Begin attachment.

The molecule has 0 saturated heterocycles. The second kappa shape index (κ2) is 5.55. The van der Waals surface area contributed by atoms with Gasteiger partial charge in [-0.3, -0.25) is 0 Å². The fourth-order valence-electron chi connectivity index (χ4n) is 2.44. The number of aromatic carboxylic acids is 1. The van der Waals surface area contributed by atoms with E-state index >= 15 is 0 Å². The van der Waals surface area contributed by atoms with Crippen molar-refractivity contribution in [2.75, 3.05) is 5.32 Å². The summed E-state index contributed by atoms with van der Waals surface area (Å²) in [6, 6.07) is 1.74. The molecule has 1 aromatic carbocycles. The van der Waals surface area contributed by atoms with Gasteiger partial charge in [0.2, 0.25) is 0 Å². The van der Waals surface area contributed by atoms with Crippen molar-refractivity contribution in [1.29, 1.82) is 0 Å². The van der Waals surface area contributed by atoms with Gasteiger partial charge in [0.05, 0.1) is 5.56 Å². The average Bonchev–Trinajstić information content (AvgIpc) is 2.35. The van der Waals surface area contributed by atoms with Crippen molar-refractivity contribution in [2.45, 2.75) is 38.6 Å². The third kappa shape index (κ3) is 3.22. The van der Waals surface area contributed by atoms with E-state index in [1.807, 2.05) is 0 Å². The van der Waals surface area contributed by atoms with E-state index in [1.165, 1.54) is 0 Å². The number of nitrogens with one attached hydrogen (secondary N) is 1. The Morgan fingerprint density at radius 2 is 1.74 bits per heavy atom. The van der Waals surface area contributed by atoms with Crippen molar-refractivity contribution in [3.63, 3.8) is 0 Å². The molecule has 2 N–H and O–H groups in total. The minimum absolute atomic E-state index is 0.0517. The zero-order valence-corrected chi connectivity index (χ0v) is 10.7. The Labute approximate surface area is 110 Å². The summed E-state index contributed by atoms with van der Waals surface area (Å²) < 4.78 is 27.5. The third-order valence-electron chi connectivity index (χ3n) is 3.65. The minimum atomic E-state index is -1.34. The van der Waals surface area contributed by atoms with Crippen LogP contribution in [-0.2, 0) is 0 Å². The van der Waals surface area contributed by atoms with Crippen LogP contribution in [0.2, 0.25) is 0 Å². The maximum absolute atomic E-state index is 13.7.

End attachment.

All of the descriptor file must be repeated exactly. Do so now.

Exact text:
The molecule has 0 saturated heterocycles. The second kappa shape index (κ2) is 5.55. The van der Waals surface area contributed by atoms with Gasteiger partial charge in [-0.3, -0.25) is 0 Å². The fourth-order valence-electron chi connectivity index (χ4n) is 2.44. The number of aromatic carboxylic acids is 1. The van der Waals surface area contributed by atoms with E-state index >= 15 is 0 Å². The van der Waals surface area contributed by atoms with Crippen molar-refractivity contribution in [2.75, 3.05) is 5.32 Å². The summed E-state index contributed by atoms with van der Waals surface area (Å²) in [6, 6.07) is 1.74. The molecule has 1 aromatic carbocycles. The van der Waals surface area contributed by atoms with Gasteiger partial charge in [0.2, 0.25) is 0 Å². The van der Waals surface area contributed by atoms with Crippen molar-refractivity contribution in [1.29, 1.82) is 0 Å². The van der Waals surface area contributed by atoms with Gasteiger partial charge in [0.05, 0.1) is 5.56 Å². The average Bonchev–Trinajstić information content (AvgIpc) is 2.35. The van der Waals surface area contributed by atoms with Crippen molar-refractivity contribution in [2.45, 2.75) is 38.6 Å². The third kappa shape index (κ3) is 3.22. The van der Waals surface area contributed by atoms with E-state index in [1.807, 2.05) is 0 Å². The van der Waals surface area contributed by atoms with E-state index in [1.165, 1.54) is 0 Å². The number of nitrogens with one attached hydrogen (secondary N) is 1. The Morgan fingerprint density at radius 2 is 1.74 bits per heavy atom. The van der Waals surface area contributed by atoms with Crippen molar-refractivity contribution in [3.63, 3.8) is 0 Å². The molecule has 2 N–H and O–H groups in total. The minimum absolute atomic E-state index is 0.0517. The zero-order valence-corrected chi connectivity index (χ0v) is 10.7. The Labute approximate surface area is 110 Å². The summed E-state index contributed by atoms with van der Waals surface area (Å²) < 4.78 is 27.5. The third-order valence-electron chi connectivity index (χ3n) is 3.65. The minimum atomic E-state index is -1.34. The van der Waals surface area contributed by atoms with Crippen LogP contribution in [-0.2, 0) is 0 Å². The van der Waals surface area contributed by atoms with Crippen LogP contribution in [0.2, 0.25) is 0 Å². The maximum absolute atomic E-state index is 13.7.